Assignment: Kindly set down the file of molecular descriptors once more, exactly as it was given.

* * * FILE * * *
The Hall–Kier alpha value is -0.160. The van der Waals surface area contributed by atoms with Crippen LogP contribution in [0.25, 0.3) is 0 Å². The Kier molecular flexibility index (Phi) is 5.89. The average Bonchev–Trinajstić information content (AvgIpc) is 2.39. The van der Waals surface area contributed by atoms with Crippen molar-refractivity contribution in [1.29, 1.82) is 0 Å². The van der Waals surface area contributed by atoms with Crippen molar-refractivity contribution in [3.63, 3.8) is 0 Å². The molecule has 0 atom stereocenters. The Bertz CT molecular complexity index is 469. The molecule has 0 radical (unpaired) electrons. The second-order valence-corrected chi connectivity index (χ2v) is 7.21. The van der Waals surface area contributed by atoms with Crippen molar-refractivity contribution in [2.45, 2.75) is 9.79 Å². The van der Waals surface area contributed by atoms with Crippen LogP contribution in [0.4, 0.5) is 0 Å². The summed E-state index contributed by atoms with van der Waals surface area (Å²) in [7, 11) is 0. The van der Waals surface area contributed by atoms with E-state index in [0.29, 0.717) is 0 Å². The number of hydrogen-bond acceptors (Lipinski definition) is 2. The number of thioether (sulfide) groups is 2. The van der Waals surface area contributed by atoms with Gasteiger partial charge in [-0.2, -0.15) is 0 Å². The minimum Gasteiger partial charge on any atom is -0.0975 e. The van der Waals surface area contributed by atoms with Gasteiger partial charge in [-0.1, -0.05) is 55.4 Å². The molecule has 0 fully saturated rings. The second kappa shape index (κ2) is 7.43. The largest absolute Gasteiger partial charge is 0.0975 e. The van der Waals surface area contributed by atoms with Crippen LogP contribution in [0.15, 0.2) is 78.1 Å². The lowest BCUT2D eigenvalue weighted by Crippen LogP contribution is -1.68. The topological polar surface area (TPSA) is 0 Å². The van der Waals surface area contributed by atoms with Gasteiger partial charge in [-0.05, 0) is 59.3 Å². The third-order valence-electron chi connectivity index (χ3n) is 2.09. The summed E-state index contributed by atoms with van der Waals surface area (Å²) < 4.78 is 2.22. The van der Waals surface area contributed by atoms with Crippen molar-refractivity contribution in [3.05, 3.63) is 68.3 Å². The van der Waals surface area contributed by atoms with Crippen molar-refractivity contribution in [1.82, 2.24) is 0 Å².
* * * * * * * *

The Hall–Kier alpha value is -0.160. The van der Waals surface area contributed by atoms with Crippen LogP contribution in [0.25, 0.3) is 0 Å². The Kier molecular flexibility index (Phi) is 5.89. The average Bonchev–Trinajstić information content (AvgIpc) is 2.39. The van der Waals surface area contributed by atoms with Crippen molar-refractivity contribution in [1.29, 1.82) is 0 Å². The van der Waals surface area contributed by atoms with Crippen molar-refractivity contribution in [3.63, 3.8) is 0 Å². The molecule has 0 atom stereocenters. The Bertz CT molecular complexity index is 469. The molecule has 0 radical (unpaired) electrons. The second-order valence-corrected chi connectivity index (χ2v) is 7.21. The van der Waals surface area contributed by atoms with Crippen molar-refractivity contribution in [2.45, 2.75) is 9.79 Å². The van der Waals surface area contributed by atoms with Crippen LogP contribution in [0.4, 0.5) is 0 Å². The summed E-state index contributed by atoms with van der Waals surface area (Å²) in [7, 11) is 0. The van der Waals surface area contributed by atoms with E-state index in [0.29, 0.717) is 0 Å². The number of hydrogen-bond acceptors (Lipinski definition) is 2. The number of thioether (sulfide) groups is 2. The van der Waals surface area contributed by atoms with Gasteiger partial charge in [-0.2, -0.15) is 0 Å². The minimum Gasteiger partial charge on any atom is -0.0975 e. The van der Waals surface area contributed by atoms with Gasteiger partial charge in [-0.1, -0.05) is 55.4 Å². The molecule has 0 fully saturated rings. The second kappa shape index (κ2) is 7.43. The largest absolute Gasteiger partial charge is 0.0975 e. The van der Waals surface area contributed by atoms with Crippen LogP contribution in [0.15, 0.2) is 78.1 Å². The lowest BCUT2D eigenvalue weighted by Crippen LogP contribution is -1.68. The topological polar surface area (TPSA) is 0 Å². The van der Waals surface area contributed by atoms with Gasteiger partial charge in [-0.05, 0) is 59.3 Å². The third-order valence-electron chi connectivity index (χ3n) is 2.09. The summed E-state index contributed by atoms with van der Waals surface area (Å²) < 4.78 is 2.22. The van der Waals surface area contributed by atoms with Crippen molar-refractivity contribution in [3.05, 3.63) is 68.3 Å². The van der Waals surface area contributed by atoms with Crippen molar-refractivity contribution in [1.82, 2.24) is 0 Å².